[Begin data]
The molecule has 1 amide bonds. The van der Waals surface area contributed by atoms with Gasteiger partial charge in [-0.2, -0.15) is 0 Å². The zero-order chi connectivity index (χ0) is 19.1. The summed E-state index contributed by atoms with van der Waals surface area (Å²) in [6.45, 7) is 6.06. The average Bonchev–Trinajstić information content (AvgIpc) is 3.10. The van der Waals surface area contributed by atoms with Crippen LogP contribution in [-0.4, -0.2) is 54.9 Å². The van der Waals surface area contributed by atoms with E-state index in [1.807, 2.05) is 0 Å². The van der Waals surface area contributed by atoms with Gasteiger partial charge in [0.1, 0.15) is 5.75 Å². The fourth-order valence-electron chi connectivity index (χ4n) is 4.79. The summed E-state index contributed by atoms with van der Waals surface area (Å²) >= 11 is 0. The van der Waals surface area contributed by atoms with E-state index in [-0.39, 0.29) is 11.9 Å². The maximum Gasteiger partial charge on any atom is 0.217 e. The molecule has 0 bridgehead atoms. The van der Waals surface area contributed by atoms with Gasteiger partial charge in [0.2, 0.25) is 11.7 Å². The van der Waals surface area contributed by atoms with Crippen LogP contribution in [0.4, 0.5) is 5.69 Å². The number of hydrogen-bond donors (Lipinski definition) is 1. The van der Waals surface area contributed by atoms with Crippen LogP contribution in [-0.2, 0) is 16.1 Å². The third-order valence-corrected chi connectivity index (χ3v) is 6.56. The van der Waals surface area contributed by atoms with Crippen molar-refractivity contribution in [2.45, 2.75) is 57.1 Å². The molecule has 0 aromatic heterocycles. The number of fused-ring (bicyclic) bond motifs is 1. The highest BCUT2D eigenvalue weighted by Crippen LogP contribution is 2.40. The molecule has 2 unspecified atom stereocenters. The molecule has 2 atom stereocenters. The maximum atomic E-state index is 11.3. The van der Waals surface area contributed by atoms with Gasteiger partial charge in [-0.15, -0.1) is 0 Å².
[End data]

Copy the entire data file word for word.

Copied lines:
The molecule has 1 amide bonds. The van der Waals surface area contributed by atoms with Gasteiger partial charge in [-0.2, -0.15) is 0 Å². The zero-order chi connectivity index (χ0) is 19.1. The summed E-state index contributed by atoms with van der Waals surface area (Å²) in [6.45, 7) is 6.06. The average Bonchev–Trinajstić information content (AvgIpc) is 3.10. The van der Waals surface area contributed by atoms with Crippen LogP contribution in [-0.4, -0.2) is 54.9 Å². The van der Waals surface area contributed by atoms with E-state index in [1.807, 2.05) is 0 Å². The van der Waals surface area contributed by atoms with Gasteiger partial charge in [0.1, 0.15) is 5.75 Å². The fourth-order valence-electron chi connectivity index (χ4n) is 4.79. The summed E-state index contributed by atoms with van der Waals surface area (Å²) >= 11 is 0. The van der Waals surface area contributed by atoms with E-state index in [-0.39, 0.29) is 11.9 Å². The maximum Gasteiger partial charge on any atom is 0.217 e. The molecule has 0 bridgehead atoms. The van der Waals surface area contributed by atoms with Gasteiger partial charge in [0.2, 0.25) is 11.7 Å². The van der Waals surface area contributed by atoms with Crippen LogP contribution in [0.4, 0.5) is 5.69 Å². The number of hydrogen-bond donors (Lipinski definition) is 1. The van der Waals surface area contributed by atoms with Crippen LogP contribution in [-0.2, 0) is 16.1 Å². The third-order valence-corrected chi connectivity index (χ3v) is 6.56. The van der Waals surface area contributed by atoms with Crippen molar-refractivity contribution in [2.45, 2.75) is 57.1 Å². The molecule has 0 aromatic heterocycles. The number of fused-ring (bicyclic) bond motifs is 1. The highest BCUT2D eigenvalue weighted by Crippen LogP contribution is 2.40. The molecule has 2 unspecified atom stereocenters. The molecule has 2 atom stereocenters. The maximum atomic E-state index is 11.3. The van der Waals surface area contributed by atoms with Gasteiger partial charge in [-0.15, -0.1) is 0 Å².